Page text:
We often use the word ‘happy’ to describe things that bring us pleasure and certainly that’s part of it, but pleasurable moments are fleeting and there’s more to happiness than that.
Ancient Greek philosophers described two important forms of happiness. The first is, ‘hedonia’ their word for pleasure (it’s where our word hedonism comes from). They also talked about ‘eudaemonia’ which can be broadly translated as fulfilment, living a ‘good’ life, having good relationships, working towards meaningful goals, and making the most of our talents.
Modern day research suggests real happiness is a blend of the two.
Working towards longer term meaningful goals, building good relationships and developing our potential doesn’t always feel good. It often involves challenge and struggle. Studies show that ensuring there are moments of pleasant emotions during these times can help.
They cause momentary physiological changes that add up to help us learn, adapt, connect with others and build the resilience we need to find a sense of fulfilment.
Although scientific research into happiness has increased exponentially in recent years, studying happiness and what we need to lead a fulfilling life isn't new. As human beings we have been analysing it since ancient times. Our philosophical and psychological quest for happiness can be traced back almost three millennia ago to China, India and Greece with great thinkers such as Buddha, Socrates, Aristotle and Confucius. Much of the wisdom provided by these ancients is now being confirmed by modern science in fields like positive psychology (as well as this offering new insights and perspectives).
What did change over time, was our attitude towards happiness and wellbeing. In the western world, there was a significant period before the 18th century where a melancholier attitude to life was encouraged. This was, in part, due to a commitment to earlier forms of Christianity which asked ‘sinful humanity’ to be somewhat sorrowful.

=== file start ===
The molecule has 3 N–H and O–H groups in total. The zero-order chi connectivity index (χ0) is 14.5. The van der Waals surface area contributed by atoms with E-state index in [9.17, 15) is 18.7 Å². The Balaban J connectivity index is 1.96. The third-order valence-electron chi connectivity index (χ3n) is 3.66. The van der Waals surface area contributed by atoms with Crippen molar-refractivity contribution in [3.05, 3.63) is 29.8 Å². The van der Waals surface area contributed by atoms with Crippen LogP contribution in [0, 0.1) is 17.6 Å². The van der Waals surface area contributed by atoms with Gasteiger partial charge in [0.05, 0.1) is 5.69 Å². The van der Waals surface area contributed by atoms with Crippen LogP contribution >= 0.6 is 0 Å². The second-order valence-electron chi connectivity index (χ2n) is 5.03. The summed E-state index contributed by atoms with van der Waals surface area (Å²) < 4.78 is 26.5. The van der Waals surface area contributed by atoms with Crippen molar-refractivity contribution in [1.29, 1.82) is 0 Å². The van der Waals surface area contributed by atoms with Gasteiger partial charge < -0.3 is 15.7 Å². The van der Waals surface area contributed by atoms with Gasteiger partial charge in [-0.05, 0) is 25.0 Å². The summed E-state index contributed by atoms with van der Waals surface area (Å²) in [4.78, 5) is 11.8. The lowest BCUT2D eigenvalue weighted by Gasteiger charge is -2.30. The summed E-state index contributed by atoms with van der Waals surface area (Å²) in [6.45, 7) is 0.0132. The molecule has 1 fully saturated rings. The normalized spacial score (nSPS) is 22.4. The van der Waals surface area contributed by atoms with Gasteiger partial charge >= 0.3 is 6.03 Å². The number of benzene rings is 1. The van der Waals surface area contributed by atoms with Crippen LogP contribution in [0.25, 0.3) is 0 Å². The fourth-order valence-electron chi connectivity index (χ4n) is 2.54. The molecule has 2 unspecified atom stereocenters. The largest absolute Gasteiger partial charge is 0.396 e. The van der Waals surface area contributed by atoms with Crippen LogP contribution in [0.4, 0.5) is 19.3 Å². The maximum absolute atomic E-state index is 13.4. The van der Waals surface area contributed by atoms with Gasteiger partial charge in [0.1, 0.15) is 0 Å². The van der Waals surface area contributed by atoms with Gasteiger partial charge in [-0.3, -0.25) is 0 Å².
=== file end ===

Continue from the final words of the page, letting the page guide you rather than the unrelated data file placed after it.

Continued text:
There was a significant change in this 250 years ago during the ‘Enlightenment Period’ where joy, good cheer and happiness began to be appreciated. While this allowed people to pursue happiness in its truest sense, it also had a negative side; it discouraged appearing unhappy. This is not realistic, or healthy, either.
Although this juxtaposition varies by culture, in the West particularly we can feel pressure to always seem cheerful. Getting the balance right is something we struggle with to this day.
Expat assignments offer exciting opportunities for fulfilment, growth and adventure. They can also be challenging. When we undertake significant life events like moving abroad our happiness, resilience and wellbeing may be tested. The external factors that impact our happiness, like our relationships with friends and family or job satisfaction, may be in a state of flux. We find ourselves in unfamiliar surroundings, adjusting to a new demanding role with a new team and an entirely new culture to contend with. It can also be hard to balance the focus on work, with maintaining other important aspects of life in our new context. It is perhaps then easy to understand why expat failure rates can be up to 50%. The 2019 InterNations Expat Insider survey found that loneliness was the main reason for discontentment while overseas, leading up to 25% of expats to consider an early return home. So, understanding the most important ingredients for happiness to help us maintain our wellbeing and boost our resilience during challenging times feeds into our chances of assignment and career success.
Discover how you can apply the science of happiness to make the most of your expat experience on the Allianz Care Happiness Hub.